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DeeExpus - The King of Number 33 CD (album) cover




Heavy Prog

3.90 | 278 ratings

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5 stars I am glad my sights finally landed on this sophomore release amid a few initial bumble bee buzzes that produced no honey, then taking the leap to pursue and purchase this lovely disc after listening to the live 'Memo' clip on their website. This clicker was the presence of Henry Rogers, a stupendous drummer who first caught my attention with fellow British band Touchstone. This guy plays meaty, beefy fills that hint at past greats like Bonham and Taylor, propelling the harder-edged music with great aplomb, a very manly approach to the drums in a style that immediately grabs one's attention.

'Me and My Downfall' kicks this one right into immediate overdrive, no quarter asked or given. Stubborn, swift and solid like some of the recent PTree material where sweeping keys and menacing guitar snarls, booming bass and the Rogers steamroller elevate the tune to glorious heights, with dejected RPWL's Yogi Lang-like vocals providing the brisk doom and gloom. The dead simple mid-section has the burnt smell of oily turbo charged riffs that can only induce a smile from the most jaded listener. This rocks and rocks well. What an opening salvo!

'Maybe September' is dripping in opaque synth and cello-driven melancholia, intensely autumnal and desolately beautiful. Upon repeated listens, this piece really exudes an incredible emotional intensity, a trembling Tony Wright vocal full of pain and delicate agony with Marillion's Mark Kelly providing that special classic touch. Take notice of the synth work here, a pure ivory blitzkrieg that is only overtaken by a thrilling axe solo from Ditchfield. Rogers batters this whole into a massive orgasmic oblivion. Phew!

Jude Kelly (Mark's little daughter?) introduces this monster highlight, with initial techno-like keys evolving into a crunch-guitar riff that explodes into this unreal main melody. Some kind of instrumental multi-tasking on the sensational 'Marty and the Magic Goose' from the supremely talented Andy Ditchfield who supplies all the swirling guitar, sinuous bass and whopping keys while Rogers keeps the rock steady. The atmosphere is chaotically controlled within a tight sonic context and its just plain superb.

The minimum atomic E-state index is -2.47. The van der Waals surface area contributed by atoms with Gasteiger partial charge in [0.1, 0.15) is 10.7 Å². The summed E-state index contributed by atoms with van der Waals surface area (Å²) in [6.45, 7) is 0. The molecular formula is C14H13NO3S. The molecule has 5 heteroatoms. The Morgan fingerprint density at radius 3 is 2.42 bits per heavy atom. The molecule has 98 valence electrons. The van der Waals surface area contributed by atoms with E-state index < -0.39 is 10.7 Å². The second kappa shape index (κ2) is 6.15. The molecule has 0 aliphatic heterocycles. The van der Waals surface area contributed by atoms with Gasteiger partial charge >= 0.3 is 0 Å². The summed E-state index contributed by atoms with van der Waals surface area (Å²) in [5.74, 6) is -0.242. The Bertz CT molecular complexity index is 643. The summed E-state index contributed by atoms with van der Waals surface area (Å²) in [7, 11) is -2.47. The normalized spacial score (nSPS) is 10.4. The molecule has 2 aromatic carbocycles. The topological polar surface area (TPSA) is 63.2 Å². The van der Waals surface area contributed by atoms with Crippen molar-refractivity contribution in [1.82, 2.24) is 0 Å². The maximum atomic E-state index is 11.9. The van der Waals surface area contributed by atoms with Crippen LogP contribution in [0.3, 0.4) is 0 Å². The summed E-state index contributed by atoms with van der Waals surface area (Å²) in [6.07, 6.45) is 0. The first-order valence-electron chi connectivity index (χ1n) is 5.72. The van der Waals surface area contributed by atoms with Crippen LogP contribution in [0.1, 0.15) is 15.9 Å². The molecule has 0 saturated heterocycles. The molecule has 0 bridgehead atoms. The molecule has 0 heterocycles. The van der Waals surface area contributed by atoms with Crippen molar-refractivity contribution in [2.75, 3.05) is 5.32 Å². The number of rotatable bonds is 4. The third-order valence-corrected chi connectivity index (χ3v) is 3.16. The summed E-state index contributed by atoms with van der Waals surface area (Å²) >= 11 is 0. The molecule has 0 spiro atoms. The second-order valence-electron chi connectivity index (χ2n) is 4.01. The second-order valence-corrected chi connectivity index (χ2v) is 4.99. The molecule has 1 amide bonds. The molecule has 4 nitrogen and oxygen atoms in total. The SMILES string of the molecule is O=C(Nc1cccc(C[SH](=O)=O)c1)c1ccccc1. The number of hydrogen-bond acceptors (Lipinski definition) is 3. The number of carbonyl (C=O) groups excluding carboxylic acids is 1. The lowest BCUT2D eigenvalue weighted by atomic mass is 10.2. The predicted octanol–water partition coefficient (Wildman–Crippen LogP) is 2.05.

The bulk of this stupendous album relies on the multi-part epic suite that gives us the title, a colossal adventure that scans the entire spectrum of modern prog, littered with achingly beautiful melodies, deadly choruses, scintillating solos and tremendous vocal work from Tony and Steve Wright, together with Ditchfield all give the arrangements a profound sense of accomplishment. Needless to say once again, Rogers pummels with unabashed gusto, confirming his obvious sense of propulsion.

The classic 'Memo' finishes this one off with utter gusto, a brilliant and memorable tune that sticks in your mind long after consumption. Rogers ripples intensely, the bass burping along, content while the melody just dredges intensely into the psyche. A perfect example of why Henry Rogers is such a kick-ass drummer, just check out and contemplate in awe his work , a shivering experience to say the least! Real drumming! Moving impeccably from hard-driving to even more majestic propulsion , maintaining that solid foundation of sound is a voice to be heard on your speakers. Play it loud?. Astonishingly, the once famed pop singer Nik Kershaw handles the vocal (the man always had a definite prog tendency) and this majestic and memorable track puts an end to an entirely satisfying sonic adventure. Fans of melodic and concussive prog such as Porcupine Tree, Haken, Galahad, RPWL, Sylvan, Silhouette, Mystery, Nine Stones Close etc...will lap this stuff up with utter glee.

A do-not-miss 2012 release.

5 stunning royal messages

tszirmay | 5/5 |


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